Hendricken creates waves with Internet radio station
Loaded Music. Wired In. Boss Fight. Cyber Jokes. Politics in the Classroom.
Those are just a handful of Internet radio shows created and hosted by Bishop Hendricken High School students, which they broadcast online at www.hawksradio.us.
While the station came to life about four years ago when former student John “Johnny Mac” McGowan asked the school’s computer science teacher Mike Benedetto if they could have a station of their own, Hendricken was able turn up the volume on the show this year, as another former student made a $4,000 donation through the Pastore Foundation.
The donation, which Benedetto said they are extremely thankful for, enabled the school to purchase up-to-date equipment, including a new computer, as well as a $2,000 operating system created by TuneTracker Radio Automation Systems. Benedetto uses the system to compose a programming scripting language that drives the station.
Station Manager Jim Kent, 18, a senior, co-hosts Loaded Music, a show about classic rock, as well as Sports City, a show that features sporting events at both the high school and professional levels.
While he and his co-hosts started Sports City his freshman year, they conceived the idea for Loaded Music last year.
“We normally focus on one legendary artist per show and play music from 30 minutes to an hour of that one artist,” said Kent, who is thinking about majoring in IT, with a minor in Sports Communications in college.
One of his co-hosts, Mason Szeligia, 17, another senior, is also contemplating pursuing a future in radio, as he enjoys “the whole atmosphere and getting the news out to people.”
Kent’s younger brother, Dan, 16, a sophomore, is part of the Internet radio station, too, and co-hosts Cyber Jokes with his classmate David Neary, 16.
“We talk about Internet culture and Internet humor,” Neary said. “Some people might not understand certain jokes, or they might be behind, so it’s helping people learn, but in a fun way.”
Junior Chris Caramello, 17, started his own show, Politics in the Classroom, freshman year. He discusses local political news, school politics and even some international politics every now and then. He said his family, mainly his father, sparked his interest in politics, and hopes the show educates other students and people his age who don’t understand politics.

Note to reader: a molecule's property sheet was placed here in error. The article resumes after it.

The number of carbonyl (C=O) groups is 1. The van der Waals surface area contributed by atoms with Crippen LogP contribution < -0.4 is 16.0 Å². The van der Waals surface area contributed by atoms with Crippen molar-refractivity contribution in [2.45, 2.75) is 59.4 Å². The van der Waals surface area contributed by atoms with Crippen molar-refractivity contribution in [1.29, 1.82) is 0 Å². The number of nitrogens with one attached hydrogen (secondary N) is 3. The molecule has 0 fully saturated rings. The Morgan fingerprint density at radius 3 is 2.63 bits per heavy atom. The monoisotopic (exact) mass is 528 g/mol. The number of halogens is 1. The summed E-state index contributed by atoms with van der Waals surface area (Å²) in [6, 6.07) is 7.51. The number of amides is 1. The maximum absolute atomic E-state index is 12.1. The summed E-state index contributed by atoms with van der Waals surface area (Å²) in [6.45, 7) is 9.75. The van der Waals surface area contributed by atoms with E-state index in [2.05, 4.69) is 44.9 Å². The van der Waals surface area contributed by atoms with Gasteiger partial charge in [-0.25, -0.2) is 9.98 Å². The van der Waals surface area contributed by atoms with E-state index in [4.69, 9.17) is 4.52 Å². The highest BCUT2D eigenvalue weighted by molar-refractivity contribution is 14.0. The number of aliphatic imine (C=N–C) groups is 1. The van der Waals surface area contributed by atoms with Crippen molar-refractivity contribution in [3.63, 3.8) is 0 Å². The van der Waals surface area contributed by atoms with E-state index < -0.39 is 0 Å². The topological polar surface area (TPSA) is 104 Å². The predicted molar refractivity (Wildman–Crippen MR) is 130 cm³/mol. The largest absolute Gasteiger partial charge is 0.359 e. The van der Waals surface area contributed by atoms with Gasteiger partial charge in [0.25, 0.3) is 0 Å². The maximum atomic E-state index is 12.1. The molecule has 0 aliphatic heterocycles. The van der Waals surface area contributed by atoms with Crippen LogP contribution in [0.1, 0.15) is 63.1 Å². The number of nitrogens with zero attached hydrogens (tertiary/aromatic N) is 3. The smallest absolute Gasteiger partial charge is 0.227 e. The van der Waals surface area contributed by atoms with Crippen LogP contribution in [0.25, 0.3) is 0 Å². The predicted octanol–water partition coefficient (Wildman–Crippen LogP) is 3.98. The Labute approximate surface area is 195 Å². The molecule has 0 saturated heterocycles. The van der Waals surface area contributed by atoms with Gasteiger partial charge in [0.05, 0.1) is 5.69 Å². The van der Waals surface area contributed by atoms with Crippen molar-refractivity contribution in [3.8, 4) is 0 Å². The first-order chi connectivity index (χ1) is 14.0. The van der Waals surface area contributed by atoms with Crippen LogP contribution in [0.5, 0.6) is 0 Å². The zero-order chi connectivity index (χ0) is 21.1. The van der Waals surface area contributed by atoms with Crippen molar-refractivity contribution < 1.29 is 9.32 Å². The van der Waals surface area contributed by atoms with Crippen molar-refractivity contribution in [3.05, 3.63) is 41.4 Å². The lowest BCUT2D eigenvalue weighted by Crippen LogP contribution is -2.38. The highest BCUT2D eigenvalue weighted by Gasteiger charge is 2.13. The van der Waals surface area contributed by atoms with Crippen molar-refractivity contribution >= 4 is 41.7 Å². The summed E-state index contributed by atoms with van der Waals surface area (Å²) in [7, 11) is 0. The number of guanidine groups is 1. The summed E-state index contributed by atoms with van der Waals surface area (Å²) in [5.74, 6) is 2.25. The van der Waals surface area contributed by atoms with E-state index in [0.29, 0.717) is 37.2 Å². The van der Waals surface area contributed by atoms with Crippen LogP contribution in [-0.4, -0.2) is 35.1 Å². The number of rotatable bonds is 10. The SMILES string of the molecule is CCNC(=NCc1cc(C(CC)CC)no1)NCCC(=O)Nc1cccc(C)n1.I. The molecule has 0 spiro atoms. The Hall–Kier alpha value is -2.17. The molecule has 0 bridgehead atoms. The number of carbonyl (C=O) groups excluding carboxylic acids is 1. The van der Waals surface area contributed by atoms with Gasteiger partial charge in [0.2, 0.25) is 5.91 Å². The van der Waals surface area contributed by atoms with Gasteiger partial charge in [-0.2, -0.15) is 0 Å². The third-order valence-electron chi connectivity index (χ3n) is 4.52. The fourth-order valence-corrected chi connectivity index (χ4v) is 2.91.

“People need to be informed about this stuff,” he said.
Other shows include Wired In, in which a student broadcasts reviews about the latest technological devices such as iPads and iPods; Boss Fight, a talk show about video games; Side Line Sports, which focuses on college sports, and more.
Benedetto said the show is not only helpful to students, but also expanding Hendricken’s many assets.
“We’re known to be a jock school, and win more titles than most schools, but we’re more than that – we’re an art school, too,” he said.
Students create and host the shows, and can have up to four microphones working at a time. This allows them to have guests that they often interview, including high school coaches. Students tape the show at the school, and Benedetto converts it to an MP3 file before posting it to the web. They also live stream Hawk games on the Internet.
“We have alums and grandparents all over the world who want to see their grandsons playing in a basketball game, baseball game or a football game,” said Benedetto.
Ron Mosca, who teaches A-plus, a computer repair class, as well as game design, said they had at least 2,000 views on last year’s Thanksgiving Day football game.
Further, the school has an Asian population through their exchange program, and created a show in their native tongue.
“They did a radio show in Korean, and all their friends in Korea were listening,” Mosca said.
Additionally, students will be broadcasting talk shows, which will be filmed in the residence that formerly housed the Brothers. This past weekend, they interviewed Hawk basketball coach Jamal Gomes.
“We want to get them experienced with being in front of a professional video camera,” Benedetto said.
Other teachers, such as Mosca, Mark DiPippo, who teaches App Design and Networking, and English teacher John Feeny, also the assistant principal of grades 10 through 12, helped put the station together.
“I’ve been very active in the world of new media over the last two or three years, and when [Benedetto] asked me about this, I said, ‘I can put a whole network together in 30 minutes.’ He said, ‘That’s what these kids need,’” said Feeny.
Feeny suggested running the Hendricken Sports Network through a central blog, and attach links to their YouTube, Facebook, Twitter and USTREAM accounts for live broadcasting. He also educated them about Audioboo, a mobile and web platform that allows users to upload interviews and sound bytes via cell phones.
“It goes right from the site to the blog,” Feeny said. “They are only limited by their imagination.”
More information can be found about the Hendricken Sports Network at hendrickensportsnetwork.com.